You can report problems with nautical charts though Coast Survey's online ASSIST stakeholder engagement and feedback tool or by calling
You can submit questions or comments through Coast Survey's online ASSIST stakeholder engagement and feedback tool or by calling
A nautical chart is a two-dimensional graphic of a 3-D world. It represents part of the spherical earth on a plane surface. It shows water depth, the shoreline of adjacent land, prominent topographic features, aids to navigation, and other navigational information.
The navigator uses the chart to plot courses, ascertain positions, and view the relationship of the ship to the surrounding area. It helps the navigator avoid dangers and arrive safely at the desired destination.
A nautical chart presents the coastline taking into account varying tidal levels and water forms. A map, on the other hand, emphasizes landforms.
U.S. Chart No. 1 describes the symbols, abbreviations and terms used on all NOAA, NGA and international nautical charts, as well as the symbols used to portray NOAA ENC® charts on an ECDIS.
A raster navigational chart (RNC) is a digital image of the corresponding NOAA paper nautical chart. The information is stored as raster data - rows and columns of color pixels. The pattern of the colored pixels gives shape to the individual features on the chart.
An electronic navigational chart (ENC) is a digital chart database stored as vector data - pairs of coordinates that define the position and shape of points, lines, and area features.
There are many other important differences. See the RNC - ENC Comparison page for more information.
Visit the NOAA Chart Locator to find paper nautical charts and electronic navigational charts (ENCs). The locator can also be used to identify the appropriate Coast Pilot volume to use in a particular area.
Coast Survey cartographers apply thousands of changes to NOAA charts every year. Some changes are minor, but many are critical to safe navigation. Those critical updates can include new shoals, wrecks, and obstructions, and the latest changes to navigation aids. Additionally, shorelines are changing all the time, due to natural forces, storms or infrastructure improvements.
The United States Coast Guard issues Local Notices to Mariners, providing up-to-date important navigational information. The National Geospatial - Intelligence Agency issues weekly the U.S. Notices to Mariners for larger vessels, such as those operating in 12 feet of water or more. You can also find information about chart corrections on NOAA’s Weekly Chart Update webpage.
Paper nautical charts can be purchased from a NOAA certified chart agent. It is easy to order a chart online or by telephone and have the chart delivered to your door.
NOAA certified nautical charts and other nautical products meeting U.S. Coast Guard carriage requirements are available from the following sources:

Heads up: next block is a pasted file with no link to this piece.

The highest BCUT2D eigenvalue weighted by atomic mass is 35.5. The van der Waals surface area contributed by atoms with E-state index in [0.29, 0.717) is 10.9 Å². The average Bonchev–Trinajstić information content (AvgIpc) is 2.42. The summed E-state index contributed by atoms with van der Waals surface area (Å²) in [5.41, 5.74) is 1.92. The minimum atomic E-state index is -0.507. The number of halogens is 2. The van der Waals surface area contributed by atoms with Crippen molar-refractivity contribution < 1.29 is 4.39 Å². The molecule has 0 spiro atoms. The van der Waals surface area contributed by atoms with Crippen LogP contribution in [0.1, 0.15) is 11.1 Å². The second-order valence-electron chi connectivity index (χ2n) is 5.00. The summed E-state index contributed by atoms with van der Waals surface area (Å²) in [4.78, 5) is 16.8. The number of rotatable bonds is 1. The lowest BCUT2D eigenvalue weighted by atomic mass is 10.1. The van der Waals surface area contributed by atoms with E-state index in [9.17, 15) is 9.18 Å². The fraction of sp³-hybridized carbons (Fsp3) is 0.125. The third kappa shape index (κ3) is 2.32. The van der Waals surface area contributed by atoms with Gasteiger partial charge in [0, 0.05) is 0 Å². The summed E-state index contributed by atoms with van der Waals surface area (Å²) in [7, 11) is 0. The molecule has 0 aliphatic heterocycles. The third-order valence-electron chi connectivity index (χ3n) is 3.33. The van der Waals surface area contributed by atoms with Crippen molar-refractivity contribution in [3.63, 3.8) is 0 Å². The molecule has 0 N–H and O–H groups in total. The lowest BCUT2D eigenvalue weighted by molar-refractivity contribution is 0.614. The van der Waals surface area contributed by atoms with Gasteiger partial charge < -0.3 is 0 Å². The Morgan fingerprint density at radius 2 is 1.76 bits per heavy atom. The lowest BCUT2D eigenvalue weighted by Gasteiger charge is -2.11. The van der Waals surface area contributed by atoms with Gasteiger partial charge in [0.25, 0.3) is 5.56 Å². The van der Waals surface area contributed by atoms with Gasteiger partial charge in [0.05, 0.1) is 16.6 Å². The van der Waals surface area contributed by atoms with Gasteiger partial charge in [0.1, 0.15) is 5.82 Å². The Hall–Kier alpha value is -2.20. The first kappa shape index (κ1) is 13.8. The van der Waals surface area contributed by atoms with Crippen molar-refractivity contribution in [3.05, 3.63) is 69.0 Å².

See our Business and Partnership Opportunities page for information about becoming a NOAA - certified agent.
Use the NOAA Chart Locator to find the chart that you are interested in. Then look under the "Available Products" section of the Map Selection Information panel on the right side of the Chart Locator window. Click the "PDF" button to download a full-size nautical chart or click the "BC" button to download an 8.5" x 11” BookletChart™ to your computer. Full-size PDFs can be printed on a large format plotter; BookletCharts can be printed on an ordinary home or office color printer.
NOAA’s Historical Map & Chart Collection contains over 35,000 images - charts, maps, sketches, and more - that are available free to the public.
NOAA’s nautical charts are in the public domain. You may use then for any purpose free of charge, with two exceptions:
When republishing a NOAA chart or a portion of a chart image, we request the citation, "Provided by NOAA Office of Coast Survey, nauticalcharts.noaa.gov” be used, although this is not required. More information on how copyrights apply to government publications can be found at U.S. Government Works.
Electronic navigational charts (ENC) are vector data sets that support all types of marine navigation. More information can be found on our NOAA ENC® webpage.
Electronic chart systems (ECS) encompass many electronic systems that display digital chart data. The chart data can be vector or raster. No specific format is currently defined, although many ECS can use NOAA ENC data. The Radio Technical Commission for Maritime Services (RTCM) has published Standard for Electronic Chart Systems, RTCM 10900.6. The USCG now allows most commercial vessels on domestic voyages to use an ECS with NOAA ENCs for navigation without paper charts.
Use of an Electronic chart display and information system (ECDIS) with ENC data is required for large commercial vessels on international voyages. ECDIS are certified to comply with several international standards, some of which are listed below.
NOAA ENCs may also be obtained from NOAA certified ENC distributors who provide global ENC distribution services. These companies may charge a fee for this service.
The sources used to compile and maintain paper charts and ENCs are the same, but a paper chart is a static representation, while an ENC has layers of data that can be turned on and off in the chart display and interact with the navigation system to provide warnings and alarms of dangers. The display of ENCs is also often simpler and less cluttered than the portrayal rendered on a paper chart.